Happy 70th birthday, Smokey Bear!
In honor of this monumental occasion, here are three things you might not know about Smokey:
- The 1984 Smokey Bear postage stamp was designed by Rudy Wendelin, a U.S. Forest Service artist who created images of Smokey from the 1940s to the 1970s. He also designed the 1964 John Muir stamp.
- There was a real Smokey Bear. In 1950, firefighters found a tiny, two-month-old cub in the top of a tree after a fire in New Mexico’s Capitan Mountain Range. After being treated for burns, the cub was eventually given to the local forest ranger in the town of Capitan, who named him Hotfoot Teddy. Later his name was changed to Smokey Bear after the original poster bear.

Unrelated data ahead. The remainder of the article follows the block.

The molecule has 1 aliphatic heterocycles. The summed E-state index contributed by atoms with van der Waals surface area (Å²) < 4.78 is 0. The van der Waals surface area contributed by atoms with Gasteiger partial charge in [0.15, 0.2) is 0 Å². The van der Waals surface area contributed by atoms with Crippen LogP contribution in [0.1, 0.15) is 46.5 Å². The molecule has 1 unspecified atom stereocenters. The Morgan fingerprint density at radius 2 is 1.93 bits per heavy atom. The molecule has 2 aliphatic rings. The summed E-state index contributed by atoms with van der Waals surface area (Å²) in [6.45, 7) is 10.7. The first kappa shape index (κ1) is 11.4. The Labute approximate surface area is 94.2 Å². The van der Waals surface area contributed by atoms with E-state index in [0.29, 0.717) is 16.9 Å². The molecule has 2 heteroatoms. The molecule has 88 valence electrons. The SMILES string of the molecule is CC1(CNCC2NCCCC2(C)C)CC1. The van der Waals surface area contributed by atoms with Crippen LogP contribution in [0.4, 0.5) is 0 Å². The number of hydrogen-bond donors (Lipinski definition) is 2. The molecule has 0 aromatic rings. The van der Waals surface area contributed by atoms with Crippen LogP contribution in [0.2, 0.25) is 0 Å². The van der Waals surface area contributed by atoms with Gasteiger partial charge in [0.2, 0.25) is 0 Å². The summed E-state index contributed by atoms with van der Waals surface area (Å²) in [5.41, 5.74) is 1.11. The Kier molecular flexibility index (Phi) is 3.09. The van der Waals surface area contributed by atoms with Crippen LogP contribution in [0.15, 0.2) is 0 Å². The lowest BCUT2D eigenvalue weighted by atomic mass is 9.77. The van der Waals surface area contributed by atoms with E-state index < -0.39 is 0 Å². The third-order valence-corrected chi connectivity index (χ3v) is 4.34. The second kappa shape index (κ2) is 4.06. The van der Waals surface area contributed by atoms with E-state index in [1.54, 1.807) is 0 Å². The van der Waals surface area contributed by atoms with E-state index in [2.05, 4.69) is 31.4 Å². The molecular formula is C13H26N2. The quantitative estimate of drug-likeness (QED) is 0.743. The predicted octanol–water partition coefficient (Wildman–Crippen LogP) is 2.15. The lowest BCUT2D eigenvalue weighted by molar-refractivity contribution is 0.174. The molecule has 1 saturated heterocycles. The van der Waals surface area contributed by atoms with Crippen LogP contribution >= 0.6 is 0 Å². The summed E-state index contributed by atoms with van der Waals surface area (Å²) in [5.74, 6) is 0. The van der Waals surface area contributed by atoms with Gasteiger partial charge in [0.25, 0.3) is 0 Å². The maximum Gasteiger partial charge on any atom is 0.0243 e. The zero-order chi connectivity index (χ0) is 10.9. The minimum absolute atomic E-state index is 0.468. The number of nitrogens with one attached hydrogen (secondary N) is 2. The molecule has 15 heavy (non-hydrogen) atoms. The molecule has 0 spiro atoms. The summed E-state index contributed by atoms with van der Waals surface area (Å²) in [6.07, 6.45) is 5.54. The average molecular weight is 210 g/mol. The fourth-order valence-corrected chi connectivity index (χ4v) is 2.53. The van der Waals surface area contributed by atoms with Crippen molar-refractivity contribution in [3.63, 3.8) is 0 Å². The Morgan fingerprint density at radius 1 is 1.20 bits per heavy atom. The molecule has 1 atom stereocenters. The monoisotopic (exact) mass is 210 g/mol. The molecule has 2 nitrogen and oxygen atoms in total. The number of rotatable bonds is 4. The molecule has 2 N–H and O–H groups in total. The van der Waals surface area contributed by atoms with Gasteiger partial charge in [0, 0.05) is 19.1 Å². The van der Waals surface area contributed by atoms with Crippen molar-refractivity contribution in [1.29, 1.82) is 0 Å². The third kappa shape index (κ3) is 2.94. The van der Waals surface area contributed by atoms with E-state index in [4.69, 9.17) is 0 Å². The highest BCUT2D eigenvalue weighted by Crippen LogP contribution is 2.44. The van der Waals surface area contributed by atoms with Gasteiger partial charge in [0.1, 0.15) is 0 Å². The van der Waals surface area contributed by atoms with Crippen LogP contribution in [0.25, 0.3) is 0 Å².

- By the 1960s, Smokey Bear was receiving upwards of 1,000 letters a day and had four secretaries who helped him answer each one. The volume of mail was so great in fact that, in 1964, Smokey was issued his own ZIP code: 20252. (Only one other American has his own ZIP code: the President of the United States.)
Feel like sending Smokey a letter today in honor of his birthday? You can write to him at Smokey Bear, Washington, D.C. 20252.